The Art of Scent: 1889-2012
The Museum of Arts and Design, New York
Nov 20, 2012 - Mar 3, 2013
Wilson here. Mr. Struggan has, for several years, maintained a boycott against the Museum of Arts and Design in Manhattan. A member of their staff, who shall remain nameless, displayed a great amount of rudeness the last time Mr. Struggan was in touch with their institution, and their typically uninteresting exhibition program hasn’t motivated him to return since. Hearing about their current exhibition, The Art of Scent, held Mr. Struggan’s curiosity enough, however, to send me there this past Thursday to review the show.
After wading through some truly strange exhibitions on the lower floors, I reached the 4th floor, where the assigned exhibition is installed. What met me in the gallery was stranger still, consistant with Mr. Struggan’s expectations. Embedded into the walls were several large indentations, with projected wall texts next to each. Accompanying these indentations, which served as smelling stations for the content of the show, was an introductory text to the exhibition projected from the ceiling onto the middle of the gallery floor. The text explained the exhibition’s aim to give historical context to the craft of scent design, starting from the dawn of the industrial revolution, which began a modern era for scent makers with the development of synthetic chemical production on a large scale, through the 20th century and up to the state of perfumery today.
The exhibition, according to the supporting text, aims to situate the “olfactory arts” within a larger historical context alongside the history of visual arts and design. The exhibition is interesting from this historical standpoint, but the show accomplishes little else. Twelve seminal fragrances from the field of scent design are exhibited, each available to experience at one of the indented stations along the wall. Though the wall texts provided some stimulating information about the history of the perfume industry, they failed to provide a full and adequate context to the show for me to leave with a clear understanding of what I had learned. It was the kind of information that could have been just as easily been read in a book. Actually, i take that back; a book would have been far easier, not just as easy. And far more convenient, comfortable, and informative to boot.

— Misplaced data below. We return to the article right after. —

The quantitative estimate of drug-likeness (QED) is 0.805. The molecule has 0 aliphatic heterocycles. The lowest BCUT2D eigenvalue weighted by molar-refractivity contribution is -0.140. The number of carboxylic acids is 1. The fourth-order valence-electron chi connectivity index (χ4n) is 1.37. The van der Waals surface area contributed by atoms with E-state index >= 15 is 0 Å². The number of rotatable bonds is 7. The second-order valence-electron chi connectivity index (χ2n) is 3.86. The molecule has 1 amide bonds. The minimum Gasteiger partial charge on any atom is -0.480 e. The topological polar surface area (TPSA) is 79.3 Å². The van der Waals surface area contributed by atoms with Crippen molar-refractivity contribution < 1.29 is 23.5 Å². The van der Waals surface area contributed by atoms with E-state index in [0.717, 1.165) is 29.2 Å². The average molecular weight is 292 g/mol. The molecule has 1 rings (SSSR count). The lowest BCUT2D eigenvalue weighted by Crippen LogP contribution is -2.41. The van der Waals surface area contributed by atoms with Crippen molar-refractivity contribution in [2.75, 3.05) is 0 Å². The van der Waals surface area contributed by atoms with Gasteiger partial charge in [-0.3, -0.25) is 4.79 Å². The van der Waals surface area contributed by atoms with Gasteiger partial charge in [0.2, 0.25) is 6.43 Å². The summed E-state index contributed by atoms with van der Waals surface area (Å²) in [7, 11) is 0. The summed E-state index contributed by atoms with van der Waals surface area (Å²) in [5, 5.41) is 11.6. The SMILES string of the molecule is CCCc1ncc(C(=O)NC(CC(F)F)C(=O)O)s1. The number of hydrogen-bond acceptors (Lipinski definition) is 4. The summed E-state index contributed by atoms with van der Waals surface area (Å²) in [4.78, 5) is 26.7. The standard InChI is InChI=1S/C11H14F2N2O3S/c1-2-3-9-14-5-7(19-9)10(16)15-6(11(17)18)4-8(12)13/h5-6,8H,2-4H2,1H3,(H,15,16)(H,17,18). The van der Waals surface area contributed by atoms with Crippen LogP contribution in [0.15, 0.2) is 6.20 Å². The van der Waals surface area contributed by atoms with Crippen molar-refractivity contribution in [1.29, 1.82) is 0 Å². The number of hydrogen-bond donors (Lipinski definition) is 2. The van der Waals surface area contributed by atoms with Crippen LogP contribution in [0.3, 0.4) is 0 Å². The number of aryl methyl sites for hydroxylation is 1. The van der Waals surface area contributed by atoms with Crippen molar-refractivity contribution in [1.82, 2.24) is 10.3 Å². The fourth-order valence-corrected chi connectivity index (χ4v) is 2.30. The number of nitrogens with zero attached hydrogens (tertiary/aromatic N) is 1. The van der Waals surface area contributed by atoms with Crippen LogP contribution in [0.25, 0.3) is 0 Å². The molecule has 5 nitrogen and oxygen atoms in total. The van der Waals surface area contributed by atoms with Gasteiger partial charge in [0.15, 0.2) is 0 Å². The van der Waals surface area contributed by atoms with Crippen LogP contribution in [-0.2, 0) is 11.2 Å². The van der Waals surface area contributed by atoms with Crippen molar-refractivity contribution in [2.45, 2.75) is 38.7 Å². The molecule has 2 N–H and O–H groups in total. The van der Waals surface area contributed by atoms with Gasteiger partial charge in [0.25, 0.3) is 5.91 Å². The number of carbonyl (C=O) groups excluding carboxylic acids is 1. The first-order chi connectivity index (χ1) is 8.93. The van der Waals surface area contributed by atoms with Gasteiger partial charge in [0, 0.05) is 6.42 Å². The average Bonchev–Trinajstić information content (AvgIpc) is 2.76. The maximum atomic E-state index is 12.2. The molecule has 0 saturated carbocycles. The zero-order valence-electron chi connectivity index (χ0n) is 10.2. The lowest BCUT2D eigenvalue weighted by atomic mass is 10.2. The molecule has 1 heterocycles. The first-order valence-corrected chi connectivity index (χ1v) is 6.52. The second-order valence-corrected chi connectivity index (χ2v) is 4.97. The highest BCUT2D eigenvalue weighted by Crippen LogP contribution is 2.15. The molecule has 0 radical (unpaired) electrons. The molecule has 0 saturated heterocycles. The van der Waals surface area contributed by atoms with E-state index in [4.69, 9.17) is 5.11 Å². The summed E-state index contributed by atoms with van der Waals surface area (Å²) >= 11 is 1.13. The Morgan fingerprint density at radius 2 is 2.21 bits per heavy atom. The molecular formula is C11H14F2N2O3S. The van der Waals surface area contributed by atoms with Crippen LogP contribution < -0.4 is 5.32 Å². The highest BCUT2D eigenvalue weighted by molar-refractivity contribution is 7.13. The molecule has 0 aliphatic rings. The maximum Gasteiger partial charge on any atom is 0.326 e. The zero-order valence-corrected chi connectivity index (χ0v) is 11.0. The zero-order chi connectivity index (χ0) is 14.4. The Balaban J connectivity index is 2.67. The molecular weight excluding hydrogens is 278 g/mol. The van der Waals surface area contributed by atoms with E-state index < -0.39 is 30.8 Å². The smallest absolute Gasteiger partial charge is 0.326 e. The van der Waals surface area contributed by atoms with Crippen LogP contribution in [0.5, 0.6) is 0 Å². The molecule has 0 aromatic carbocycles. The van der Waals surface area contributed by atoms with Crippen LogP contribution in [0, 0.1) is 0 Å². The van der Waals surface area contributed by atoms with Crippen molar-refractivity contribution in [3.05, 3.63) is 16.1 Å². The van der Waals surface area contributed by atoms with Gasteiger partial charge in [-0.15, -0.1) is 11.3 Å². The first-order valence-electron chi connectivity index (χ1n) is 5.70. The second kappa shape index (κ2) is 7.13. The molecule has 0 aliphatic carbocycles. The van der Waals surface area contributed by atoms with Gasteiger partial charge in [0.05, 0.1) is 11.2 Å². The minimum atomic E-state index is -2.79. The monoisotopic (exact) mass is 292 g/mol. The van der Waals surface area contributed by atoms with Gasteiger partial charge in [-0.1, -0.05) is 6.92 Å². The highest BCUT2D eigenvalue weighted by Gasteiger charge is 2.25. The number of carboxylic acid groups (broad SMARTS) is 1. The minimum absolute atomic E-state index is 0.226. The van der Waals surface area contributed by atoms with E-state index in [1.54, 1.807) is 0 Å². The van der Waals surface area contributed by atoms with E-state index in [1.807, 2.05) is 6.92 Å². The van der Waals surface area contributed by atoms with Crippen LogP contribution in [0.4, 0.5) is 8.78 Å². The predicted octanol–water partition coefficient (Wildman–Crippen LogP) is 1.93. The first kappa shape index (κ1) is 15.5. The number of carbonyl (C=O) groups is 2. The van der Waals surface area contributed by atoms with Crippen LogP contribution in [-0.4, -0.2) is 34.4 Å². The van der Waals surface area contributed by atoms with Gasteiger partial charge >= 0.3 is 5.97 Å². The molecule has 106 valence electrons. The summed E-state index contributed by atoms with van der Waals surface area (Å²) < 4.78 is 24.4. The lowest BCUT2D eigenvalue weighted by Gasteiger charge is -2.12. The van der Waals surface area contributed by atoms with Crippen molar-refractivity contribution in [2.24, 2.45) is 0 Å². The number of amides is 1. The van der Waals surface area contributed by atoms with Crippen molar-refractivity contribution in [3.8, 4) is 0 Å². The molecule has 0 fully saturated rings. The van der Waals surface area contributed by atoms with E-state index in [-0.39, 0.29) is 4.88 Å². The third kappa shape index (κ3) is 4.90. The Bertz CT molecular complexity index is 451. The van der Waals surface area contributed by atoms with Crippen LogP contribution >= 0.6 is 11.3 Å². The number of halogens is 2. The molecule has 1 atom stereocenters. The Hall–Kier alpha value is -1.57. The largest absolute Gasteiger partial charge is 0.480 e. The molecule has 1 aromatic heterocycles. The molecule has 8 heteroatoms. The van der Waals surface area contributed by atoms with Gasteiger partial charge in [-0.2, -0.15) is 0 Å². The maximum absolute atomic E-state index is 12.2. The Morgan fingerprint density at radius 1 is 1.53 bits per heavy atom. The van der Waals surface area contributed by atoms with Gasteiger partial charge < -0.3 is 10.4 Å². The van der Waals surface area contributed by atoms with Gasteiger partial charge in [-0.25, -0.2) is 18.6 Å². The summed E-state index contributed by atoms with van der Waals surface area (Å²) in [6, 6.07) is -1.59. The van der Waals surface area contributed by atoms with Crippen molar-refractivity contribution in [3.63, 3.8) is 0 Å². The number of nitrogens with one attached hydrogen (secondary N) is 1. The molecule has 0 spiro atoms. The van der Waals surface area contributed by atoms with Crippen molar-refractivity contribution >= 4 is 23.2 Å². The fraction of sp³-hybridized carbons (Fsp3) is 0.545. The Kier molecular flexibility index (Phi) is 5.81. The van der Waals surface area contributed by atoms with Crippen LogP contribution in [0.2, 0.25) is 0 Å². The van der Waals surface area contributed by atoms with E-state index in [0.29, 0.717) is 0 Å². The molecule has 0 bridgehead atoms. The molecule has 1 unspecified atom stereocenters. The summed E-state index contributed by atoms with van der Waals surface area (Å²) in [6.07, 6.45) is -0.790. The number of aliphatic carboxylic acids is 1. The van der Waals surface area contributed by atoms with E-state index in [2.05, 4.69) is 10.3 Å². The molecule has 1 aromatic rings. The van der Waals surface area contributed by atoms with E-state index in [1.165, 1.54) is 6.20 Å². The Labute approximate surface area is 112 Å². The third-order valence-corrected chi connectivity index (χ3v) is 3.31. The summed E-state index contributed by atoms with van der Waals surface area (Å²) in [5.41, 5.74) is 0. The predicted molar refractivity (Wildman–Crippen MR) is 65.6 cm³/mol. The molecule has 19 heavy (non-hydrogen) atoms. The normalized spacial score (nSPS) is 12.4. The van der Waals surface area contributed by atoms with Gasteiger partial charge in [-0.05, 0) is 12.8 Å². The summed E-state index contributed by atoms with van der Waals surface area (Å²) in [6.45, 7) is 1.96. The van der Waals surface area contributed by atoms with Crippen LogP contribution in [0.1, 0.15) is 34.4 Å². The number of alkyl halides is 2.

Beyond these shortcomings, the experience of the show uncomfortable. If the exhibition designers didn’t think it would be an awkward experience for visitors to thrust their heads into holes blatantly shaped like vaginas to have perfume vaporized at their nostrils, then they were very wrong.The show was wrought with other inconveniences as well, besides the disconcerting wall vagina vaporizers. The wall texts, for instance, were projected on the wall and faded in and out on a loop. When approaching a new station, the texts would just as often than not fade out of view before you had a chance to finish reading. This made the experience not only awkward, but also needlessly frustrating.
The exhibition also featured a side gallery with liquid samples of a range of perfumes to try, as well as a totally unexplained projection of a “live feed” of descriptions of the scents. In all likelihood a poorly conceived social media plugin to garner viewer participation.
In short, the show lacks adequate contexts, both in its physical design and in its content. Every aspect of the exhibition was approached with all style, and little substance. Mr. Struggan, after hearing my thoughts about the show, is fairly sure he won’t be sending me back to MAD anytime soon.
Mr. Struggan sends his Low Regards.